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Lecture

Summer 2011


Department
History
Course Code
HIS102Y1
Professor
C.Pennington

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Monday, June 13, 2011
HIS311Y1
Prof. C. Pennington
Mackenzie King and ‘No Commitments
1921 - 1929
Canada joined the League of Nations but was not enthusiastic for the possibility of war entanglement later due to
Article X
Canada did very well for itself at the conference
Canada signed the Treaty on its own
historians agree that if any country gained anything it was the Dominions: they rose in international standing
Borden didn’t make it through: he had to go back home and deal w/domestic matters
difficulty of diplomacy at the time was that you had to be physically present and away form your duties if you
were to be heard
Bordens Legacy
the month after he resigned
became ill due to the stress of WWI
did not like politics and did not want to stand in the way of the party so it was an easy decision
successful Canadian contribution to victory in WWI
this increased international standing for Canada
however what the status was exactly was still undefined at Bordens leave in 1920
Borden said Canada isa nation but not a nation” i.e. Canada could make its own decisions only within the
allowance of the British empire
Bordens mixed legacy:
although he brought canada more into the world stage exactly what the contribution was is unclear
he also caused severe damage to national unity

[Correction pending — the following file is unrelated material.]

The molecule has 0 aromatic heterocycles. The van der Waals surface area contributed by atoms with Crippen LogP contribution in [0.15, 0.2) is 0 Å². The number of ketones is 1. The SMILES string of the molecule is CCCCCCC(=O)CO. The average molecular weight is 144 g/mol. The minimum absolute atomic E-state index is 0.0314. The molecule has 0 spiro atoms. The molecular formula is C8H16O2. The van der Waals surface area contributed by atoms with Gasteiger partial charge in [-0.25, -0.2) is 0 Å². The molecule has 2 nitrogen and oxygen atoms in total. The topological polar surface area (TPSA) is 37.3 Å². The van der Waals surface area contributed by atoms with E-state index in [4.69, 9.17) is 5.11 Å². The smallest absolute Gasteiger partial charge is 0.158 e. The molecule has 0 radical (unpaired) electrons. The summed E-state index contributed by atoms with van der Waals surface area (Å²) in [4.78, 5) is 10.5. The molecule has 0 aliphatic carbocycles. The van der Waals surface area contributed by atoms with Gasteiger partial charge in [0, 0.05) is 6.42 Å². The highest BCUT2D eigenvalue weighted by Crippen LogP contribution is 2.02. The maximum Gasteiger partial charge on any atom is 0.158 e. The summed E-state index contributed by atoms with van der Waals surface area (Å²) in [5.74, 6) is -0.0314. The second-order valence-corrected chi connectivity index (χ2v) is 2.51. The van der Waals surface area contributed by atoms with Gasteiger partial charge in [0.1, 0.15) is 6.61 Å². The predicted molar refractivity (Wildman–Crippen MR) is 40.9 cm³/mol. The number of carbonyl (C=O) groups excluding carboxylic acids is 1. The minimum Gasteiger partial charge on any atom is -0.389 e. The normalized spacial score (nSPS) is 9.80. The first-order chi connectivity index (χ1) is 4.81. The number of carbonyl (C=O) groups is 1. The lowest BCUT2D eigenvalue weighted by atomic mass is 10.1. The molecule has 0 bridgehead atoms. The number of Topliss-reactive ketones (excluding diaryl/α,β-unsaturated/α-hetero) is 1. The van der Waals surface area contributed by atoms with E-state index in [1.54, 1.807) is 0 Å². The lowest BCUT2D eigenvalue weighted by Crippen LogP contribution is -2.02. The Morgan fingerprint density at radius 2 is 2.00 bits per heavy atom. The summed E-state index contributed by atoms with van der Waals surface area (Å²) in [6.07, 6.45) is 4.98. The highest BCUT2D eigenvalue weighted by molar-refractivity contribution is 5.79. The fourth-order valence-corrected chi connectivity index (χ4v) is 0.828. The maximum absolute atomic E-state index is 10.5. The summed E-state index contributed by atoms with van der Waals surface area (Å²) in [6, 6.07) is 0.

for Borden winning the war trumped everything else: he chose winning the war over the needs of the
people
Conservative party was severely affected by his conscription decision: did not recover in Quebec until
Mulroney days
International Relations in 1920s
people were recovering from the war
Belgium and France were the most affected: there was a lot of physical devastation w/economic consequences
i.e. destroyed railway systems; damaged/destroyed structures, etc.
human devastations: millions killed
the League of Nations
was supposed to represent the new diplomacy
Balance of Power way (where war was a need) was to be replaced
league was crippled by some participants:
Germany (not allowed to join until later)
also the USSR was not allowed - because they were Communists
US never joined - probably the most crippling blow
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there were sanctions on Germans to limit military forces and make restitution efforts
French were given guarantee by the British that if the Germans did not comply the US would join the